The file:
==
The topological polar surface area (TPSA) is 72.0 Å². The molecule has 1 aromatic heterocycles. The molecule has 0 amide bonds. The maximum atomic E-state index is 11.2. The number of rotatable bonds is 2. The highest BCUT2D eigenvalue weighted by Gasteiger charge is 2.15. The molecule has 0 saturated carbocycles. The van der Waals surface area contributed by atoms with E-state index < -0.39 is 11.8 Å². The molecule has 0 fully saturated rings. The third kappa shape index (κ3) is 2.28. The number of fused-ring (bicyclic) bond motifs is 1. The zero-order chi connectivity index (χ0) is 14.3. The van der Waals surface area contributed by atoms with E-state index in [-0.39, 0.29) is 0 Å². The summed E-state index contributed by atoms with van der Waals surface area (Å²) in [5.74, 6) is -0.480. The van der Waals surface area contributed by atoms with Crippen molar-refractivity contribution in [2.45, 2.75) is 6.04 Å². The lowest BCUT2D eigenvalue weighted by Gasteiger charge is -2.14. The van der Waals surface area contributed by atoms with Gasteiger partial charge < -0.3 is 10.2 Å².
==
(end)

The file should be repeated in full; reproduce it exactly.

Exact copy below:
The topological polar surface area (TPSA) is 72.0 Å². The molecule has 1 aromatic heterocycles. The molecule has 0 amide bonds. The maximum atomic E-state index is 11.2. The number of rotatable bonds is 2. The highest BCUT2D eigenvalue weighted by Gasteiger charge is 2.15. The molecule has 0 saturated carbocycles. The van der Waals surface area contributed by atoms with E-state index < -0.39 is 11.8 Å². The molecule has 0 fully saturated rings. The third kappa shape index (κ3) is 2.28. The number of fused-ring (bicyclic) bond motifs is 1. The zero-order chi connectivity index (χ0) is 14.3. The van der Waals surface area contributed by atoms with E-state index in [-0.39, 0.29) is 0 Å². The summed E-state index contributed by atoms with van der Waals surface area (Å²) in [5.74, 6) is -0.480. The van der Waals surface area contributed by atoms with Crippen molar-refractivity contribution in [2.45, 2.75) is 6.04 Å². The lowest BCUT2D eigenvalue weighted by Gasteiger charge is -2.14. The van der Waals surface area contributed by atoms with Gasteiger partial charge < -0.3 is 10.2 Å².